Thursday, January 23

Potential plans for UCLA-based rail station presented in LA Metro report


All current proposals for the Sepulveda Transit Corridor Project – a Los Angeles Metro service that will connect the San Fernando Valley with the Westside – include a connection to the planned Westwood station for the Purple Line Extension, according to a feasibility report released in early November. (Jintak Han/Daily Bruin senior staff)


A transit rail station is likely to be built at UCLA in an upcoming project, according to a Los Angeles Metro feasibility report.

The report, which was released in early November, indicates plans for either a heavy rail or monorail transit service extending from the Metro Expo Line in the south to the Metrolink Van Nuys Station in the north.

Heavy rail services are electric railways with the capability to handle a greater volume of passengers than light rail services. A monorail service refers to a system of guided trains operating on a single rail or beam. Metro has not yet decided on the type of rail for the line.

The rail station at UCLA would be part of the Sepulveda Transit Corridor Project, a planned high-capacity rail transit service that would take passengers through the Sepulveda Pass from the San Fernando Valley to the Westside in as little as 15 minutes.

Four conceptual alternatives were developed in the report to evaluate possible transit service designs for the STC project.

All four possibilities for the transit service include a connection to the planned Westwood station for the Purple Line Extension, which is expected to be completed by 2026.

Two of the transit concepts, called HRT 1 and HRT 2, would be entirely underground heavy rail transit lines. A third concept, HRT 3, would be heavy rail with an aerial, or above ground, section north of Ventura Boulevard. A fourth concept, MRT 1, would be a monorail service with an aerial section north of Getty Center Drive.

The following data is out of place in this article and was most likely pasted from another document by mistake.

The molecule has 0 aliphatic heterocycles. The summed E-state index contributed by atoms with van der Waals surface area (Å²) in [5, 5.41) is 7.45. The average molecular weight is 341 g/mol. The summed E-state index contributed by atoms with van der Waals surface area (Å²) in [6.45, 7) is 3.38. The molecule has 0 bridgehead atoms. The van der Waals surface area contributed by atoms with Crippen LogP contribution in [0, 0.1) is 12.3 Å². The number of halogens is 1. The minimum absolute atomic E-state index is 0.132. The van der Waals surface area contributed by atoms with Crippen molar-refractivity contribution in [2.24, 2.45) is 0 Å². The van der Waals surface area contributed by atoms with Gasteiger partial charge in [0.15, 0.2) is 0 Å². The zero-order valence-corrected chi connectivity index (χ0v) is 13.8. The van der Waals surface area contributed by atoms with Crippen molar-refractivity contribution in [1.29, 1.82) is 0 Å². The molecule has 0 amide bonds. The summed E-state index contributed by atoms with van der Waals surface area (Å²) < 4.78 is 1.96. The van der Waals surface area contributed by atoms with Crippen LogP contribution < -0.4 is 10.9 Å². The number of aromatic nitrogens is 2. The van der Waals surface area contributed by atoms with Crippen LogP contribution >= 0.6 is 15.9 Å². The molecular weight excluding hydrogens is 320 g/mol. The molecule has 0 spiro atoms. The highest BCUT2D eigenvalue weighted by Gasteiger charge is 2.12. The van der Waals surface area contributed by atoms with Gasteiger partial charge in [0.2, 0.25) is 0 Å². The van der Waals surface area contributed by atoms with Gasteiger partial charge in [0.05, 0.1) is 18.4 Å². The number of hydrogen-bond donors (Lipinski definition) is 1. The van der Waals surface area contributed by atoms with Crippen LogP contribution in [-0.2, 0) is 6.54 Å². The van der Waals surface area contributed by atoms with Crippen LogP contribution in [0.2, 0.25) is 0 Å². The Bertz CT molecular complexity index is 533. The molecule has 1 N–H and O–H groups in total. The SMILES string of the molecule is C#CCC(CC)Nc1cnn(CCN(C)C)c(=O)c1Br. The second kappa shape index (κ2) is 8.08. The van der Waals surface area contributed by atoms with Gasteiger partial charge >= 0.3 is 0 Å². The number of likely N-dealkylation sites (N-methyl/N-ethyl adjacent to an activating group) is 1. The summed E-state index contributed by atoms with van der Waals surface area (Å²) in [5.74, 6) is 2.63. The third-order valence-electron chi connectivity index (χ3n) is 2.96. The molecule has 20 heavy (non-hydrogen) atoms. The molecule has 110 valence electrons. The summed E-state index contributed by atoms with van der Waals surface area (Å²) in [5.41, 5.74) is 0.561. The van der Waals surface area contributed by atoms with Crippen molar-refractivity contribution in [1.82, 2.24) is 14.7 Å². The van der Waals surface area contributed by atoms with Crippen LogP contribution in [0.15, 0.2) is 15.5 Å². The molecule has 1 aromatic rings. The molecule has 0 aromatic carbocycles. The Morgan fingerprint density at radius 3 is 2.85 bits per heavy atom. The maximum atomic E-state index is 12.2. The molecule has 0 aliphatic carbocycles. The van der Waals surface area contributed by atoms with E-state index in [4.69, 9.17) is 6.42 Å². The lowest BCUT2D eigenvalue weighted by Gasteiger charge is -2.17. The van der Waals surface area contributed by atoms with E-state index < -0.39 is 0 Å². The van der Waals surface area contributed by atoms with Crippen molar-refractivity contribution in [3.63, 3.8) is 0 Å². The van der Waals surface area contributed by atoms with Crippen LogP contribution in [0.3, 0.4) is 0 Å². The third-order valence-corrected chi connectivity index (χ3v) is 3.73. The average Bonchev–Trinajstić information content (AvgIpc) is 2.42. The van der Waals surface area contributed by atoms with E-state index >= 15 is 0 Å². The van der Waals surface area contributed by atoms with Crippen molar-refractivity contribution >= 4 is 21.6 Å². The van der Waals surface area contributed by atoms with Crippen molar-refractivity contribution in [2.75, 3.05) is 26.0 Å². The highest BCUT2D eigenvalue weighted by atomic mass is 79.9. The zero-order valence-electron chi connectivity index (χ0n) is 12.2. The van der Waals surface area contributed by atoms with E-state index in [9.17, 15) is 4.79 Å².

HRT 1 would be the fastest of the four transit lines, according to the report. However, it’s also estimated to be a costly project, with a capital cost of up to $13.4 billion. HRT 2 had the highest capital cost estimate, requiring up to $13.6 billion of funding.

HRT 3 would have the highest capacity for passengers, with the ability to hold over 137,000 passengers per day, and is also estimated to save the most daily hours for transit riders. The plan would also involve aerial station construction, which will likely have a significant environmental impact, according to the report.

MRT 1 is estimated to be the least expensive project with a capital cost of up to $11.6 billion, but would also entail aerial construction.

Aerial construction of transit lines has a greater potential for negative impacts on the surrounding community and environment, according to the report.

For instance, the construction of HRT 3 or MRT 1 would necessitate relocating parts of a water transmission line. Additionally, aerial structures are more susceptible to seismic impacts, which could pose a risk to the surrounding community, according to the report.

Despite the environmental risks posed by aerial construction, HRT 3 is estimated to produce the largest reduction in vehicle miles traveled as well as vehicle hours traveled. Reductions in VMT and VHT are both connected to reductions in greenhouse gas emissions, which have a significant impact on climate change.

This first phase of the project, which would create a line between the San Fernando Valley and the Westside, is estimated to be completed between 2033 and 2035, according to the report. A second phase of the STC project, which would extend the transit service to connect the Westside to LAX, will likely be completed between 2057 and 2059.

LA Metro spokesperson Dave Sotero said in a statement that Metro hopes to accelerate the pace of the project and finish the Westside portion of the line by the 2028 Olympic Games.